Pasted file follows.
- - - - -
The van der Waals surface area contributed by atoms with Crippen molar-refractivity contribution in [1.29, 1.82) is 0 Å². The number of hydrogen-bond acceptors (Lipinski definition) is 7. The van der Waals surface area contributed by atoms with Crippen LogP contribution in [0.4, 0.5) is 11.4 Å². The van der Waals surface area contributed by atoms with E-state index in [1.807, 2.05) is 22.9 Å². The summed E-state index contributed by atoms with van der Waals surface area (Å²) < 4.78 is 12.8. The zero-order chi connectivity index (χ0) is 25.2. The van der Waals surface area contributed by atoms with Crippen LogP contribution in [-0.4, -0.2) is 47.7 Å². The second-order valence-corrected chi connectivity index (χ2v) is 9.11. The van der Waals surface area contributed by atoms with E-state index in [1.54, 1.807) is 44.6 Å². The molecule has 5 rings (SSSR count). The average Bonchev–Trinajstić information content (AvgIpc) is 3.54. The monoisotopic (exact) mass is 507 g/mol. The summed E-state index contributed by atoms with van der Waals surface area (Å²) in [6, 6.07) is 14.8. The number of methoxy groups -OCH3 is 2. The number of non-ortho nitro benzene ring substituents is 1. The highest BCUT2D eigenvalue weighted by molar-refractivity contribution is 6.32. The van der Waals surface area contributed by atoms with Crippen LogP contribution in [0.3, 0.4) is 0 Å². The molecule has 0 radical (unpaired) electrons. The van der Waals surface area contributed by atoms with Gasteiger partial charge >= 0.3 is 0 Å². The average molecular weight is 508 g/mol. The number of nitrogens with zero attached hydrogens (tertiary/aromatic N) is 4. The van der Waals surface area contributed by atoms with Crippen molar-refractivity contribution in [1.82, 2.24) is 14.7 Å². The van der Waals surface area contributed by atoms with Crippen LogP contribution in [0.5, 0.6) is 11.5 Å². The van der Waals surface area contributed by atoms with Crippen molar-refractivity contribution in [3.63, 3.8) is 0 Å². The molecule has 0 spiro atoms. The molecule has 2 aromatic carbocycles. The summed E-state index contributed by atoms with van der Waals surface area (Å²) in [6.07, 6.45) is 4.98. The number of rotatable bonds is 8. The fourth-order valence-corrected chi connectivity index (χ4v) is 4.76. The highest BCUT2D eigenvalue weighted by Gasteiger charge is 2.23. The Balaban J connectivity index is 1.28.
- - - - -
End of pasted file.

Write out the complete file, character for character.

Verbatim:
The van der Waals surface area contributed by atoms with Crippen molar-refractivity contribution in [1.29, 1.82) is 0 Å². The number of hydrogen-bond acceptors (Lipinski definition) is 7. The van der Waals surface area contributed by atoms with Crippen LogP contribution in [0.4, 0.5) is 11.4 Å². The van der Waals surface area contributed by atoms with E-state index in [1.807, 2.05) is 22.9 Å². The summed E-state index contributed by atoms with van der Waals surface area (Å²) < 4.78 is 12.8. The zero-order chi connectivity index (χ0) is 25.2. The van der Waals surface area contributed by atoms with Crippen LogP contribution in [-0.4, -0.2) is 47.7 Å². The second-order valence-corrected chi connectivity index (χ2v) is 9.11. The van der Waals surface area contributed by atoms with E-state index in [1.54, 1.807) is 44.6 Å². The molecule has 5 rings (SSSR count). The average Bonchev–Trinajstić information content (AvgIpc) is 3.54. The monoisotopic (exact) mass is 507 g/mol. The summed E-state index contributed by atoms with van der Waals surface area (Å²) in [6, 6.07) is 14.8. The number of methoxy groups -OCH3 is 2. The number of non-ortho nitro benzene ring substituents is 1. The highest BCUT2D eigenvalue weighted by molar-refractivity contribution is 6.32. The van der Waals surface area contributed by atoms with Crippen LogP contribution in [0.3, 0.4) is 0 Å². The molecule has 0 radical (unpaired) electrons. The van der Waals surface area contributed by atoms with Gasteiger partial charge >= 0.3 is 0 Å². The average molecular weight is 508 g/mol. The number of nitrogens with zero attached hydrogens (tertiary/aromatic N) is 4. The van der Waals surface area contributed by atoms with Crippen molar-refractivity contribution in [1.82, 2.24) is 14.7 Å². The van der Waals surface area contributed by atoms with Crippen LogP contribution in [0.5, 0.6) is 11.5 Å². The van der Waals surface area contributed by atoms with Crippen molar-refractivity contribution in [3.63, 3.8) is 0 Å². The molecule has 0 spiro atoms. The molecule has 2 aromatic carbocycles. The summed E-state index contributed by atoms with van der Waals surface area (Å²) in [6.07, 6.45) is 4.98. The number of rotatable bonds is 8. The fourth-order valence-corrected chi connectivity index (χ4v) is 4.76. The highest BCUT2D eigenvalue weighted by Gasteiger charge is 2.23. The Balaban J connectivity index is 1.28.